God can handle this … I think …
God can handle this … I think …
One of our finest writers and sharpest wits has died. Obituary from BBC News:
British-born author, literary critic and journalist Christopher Hitchens has died at the age of 62.
He died from pneumonia, a complication of the oesophageal cancer he had , at a Texas hospital.
Vanity Fair magazine, which announced his death, said there would “never be another like Christopher”.
He is survived by his wife, Carol Blue, and their daughter, Antonia, and his children from a previous marriage, Alexander and Sophia.
Vanity Fair editor Graydon Carter described the writer as someone “of ferocious intellect, who was as vibrant on the page as he was at the bar”.
“Those who read him felt they knew him, and those who knew him were profoundly fortunate souls.”
Hitchens was born in Portsmouth in 1949 and graduated from Oxford in 1970.
He began his career as a journalist in Britain in the 1970s and later moved to New York, becoming contributing editor to Vanity Fair in November 1992…
So the question has been raised to atheists: if life is the product of random chance and there is no divine authority and life is ultimately what you make it, then why do you care what people believe one way or another? Specifically in regard to a belief in God.
One response to the question is commentary on monotheism’s Apocalyptic “literalists” — people who sincerely want to see the world end and are actively trying to bring about its destruction.
Atheists see it as their moral duty to attack the root of such beliefs — which just happens to be belief in God. And it’s fair to say this is all part of the Atheistic consensus.
So atheists are literally trying to save the world … delusions of grandeur, anyone?
Time and time again I can’t help but notice the parallels between atheists and religious types: the bitter hostility towards anyone who doesn’t just choke down their ideology; the inconsistent belief system and subsequent rationalizations that sidestep the issue by exploiting our human emotions.… Read the rest
Anybody visiting the Middle East in the last decade has had the experience: meeting the hoarse and aggressive person who first denies that Osama Bin Laden was responsible for the destruction of the World Trade Center and then proceeds to describe the attack as a justified vengeance for decades of American imperialism.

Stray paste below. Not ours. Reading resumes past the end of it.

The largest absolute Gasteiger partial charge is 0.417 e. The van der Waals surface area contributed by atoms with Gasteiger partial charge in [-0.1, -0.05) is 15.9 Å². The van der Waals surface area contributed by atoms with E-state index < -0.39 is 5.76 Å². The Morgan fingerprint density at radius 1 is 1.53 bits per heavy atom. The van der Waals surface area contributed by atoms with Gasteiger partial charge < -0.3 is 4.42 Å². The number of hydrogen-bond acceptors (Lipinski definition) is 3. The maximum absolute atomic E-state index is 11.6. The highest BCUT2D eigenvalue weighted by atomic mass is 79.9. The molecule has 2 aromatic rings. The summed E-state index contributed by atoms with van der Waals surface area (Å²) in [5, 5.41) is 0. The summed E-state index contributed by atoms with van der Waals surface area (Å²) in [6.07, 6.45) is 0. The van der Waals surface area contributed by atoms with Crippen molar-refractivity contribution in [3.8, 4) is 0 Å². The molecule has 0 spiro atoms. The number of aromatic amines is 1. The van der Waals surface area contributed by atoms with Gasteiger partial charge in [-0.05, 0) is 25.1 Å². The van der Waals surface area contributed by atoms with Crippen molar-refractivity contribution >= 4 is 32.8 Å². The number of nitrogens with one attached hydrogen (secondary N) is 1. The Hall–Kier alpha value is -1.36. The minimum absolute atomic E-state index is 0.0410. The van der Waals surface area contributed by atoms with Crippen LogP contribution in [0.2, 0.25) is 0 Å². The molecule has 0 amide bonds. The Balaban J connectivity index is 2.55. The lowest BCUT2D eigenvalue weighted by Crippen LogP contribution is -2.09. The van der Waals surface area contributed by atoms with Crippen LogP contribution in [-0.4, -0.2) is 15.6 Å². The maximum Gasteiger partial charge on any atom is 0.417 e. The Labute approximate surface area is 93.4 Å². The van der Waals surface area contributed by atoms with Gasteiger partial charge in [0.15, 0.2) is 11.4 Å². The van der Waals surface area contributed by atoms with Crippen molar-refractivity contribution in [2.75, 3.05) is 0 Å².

This cognitive dissonance — to give it a polite designation — does not always take that precise form. Sometimes the same person who hails the bravery of al-Qaida’s martyrs also believes that the Jews planned the “operation.” As far as I know, only leading British “Truther” David Shayler, a former intelligence agent who also announced his own divinity, has denied that the events of Sept. 11, 2001, took place at all. (It was apparently by means of a hologram that the widespread delusion was created on television.)
No stranger to controversial opinions, Christopher Hitchens asks on Slate:
However meanly and grudgingly, even the new Republican speaker has now conceded that the president is Hawaiian-born and some kind of Christian. So let’s hope that’s the end of all that. A more pressing question now obtrudes itself: Is Barack Obama secretly Swiss?
Let me explain what I mean. A Middle Eastern despot now knows for sure when his time in power is well and truly up. He knows it when his bankers in Zurich or Geneva cease accepting his transfers and responding to his confidential communications and instead begin the process of “freezing” his assets and disclosing their extent and their whereabouts to investigators in his long-exploited country. And, at precisely that moment, the U.S. government also announces that it no longer recognizes the said depositor as the duly constituted head of state. Occasionally, there is a little bit of “raggedness” in the coordination.
S. E. Cupp takes on Christopher Hitchens, Sam Harris and the group she terms “neoatheists” in an opinion piece in the Daily News. But who the hell is S. E. Cupp and why should we care?
Back in college, while I was busy pretending that a blottoed discussion of Nietzsche over $1 beers made me an intellectual giant, my fiftysomething father, who’d worked so hard to send me there, was quietly being saved. Having long eschewed any ties to his Southern Baptist upbringing, he suddenly found himself born again and on a quest to know God better.
As a longtime atheist, I was a little surprised. But eventually I came to be relieved by this development. While my friends’ fathers were buying flashy sports cars and exchanging their wives for models, my own father was turning inward and asking: Is there more to life than this?
I was also proud of him for becoming a student again.
Who do you think wins: the tarnished former British Prime Minister or the seriously ill bad boy journalist? They get going 5 minutes in, after the moderator introduces them and lays out the rules.
The inimitable Christopher Hitchens says the taming and domestication of religious faith is one of the unceasing chores of civilization, at Slate:
A recent blizzard of liberal columns has framed the debate over American Islam as if it were no more than the most recent stage in the glorious history of our religious tolerance. This phrasing of the question has the (presumably intentional) effect of marginalizing doubts and of lumping any doubters with the anti-Catholic Know-Nothings, the anti-Semites, and other bigots and shellbacks. So I pause to take part in a thought experiment, and to ask myself: Am I in favor of the untrammeled “free exercise of religion”?
No, I am not. Take an example close at hand, the absurdly named Church of Jesus Christ of Latter-day Saints. More usually known as the Mormon church, it can boast Glenn Beck as one of its recruits.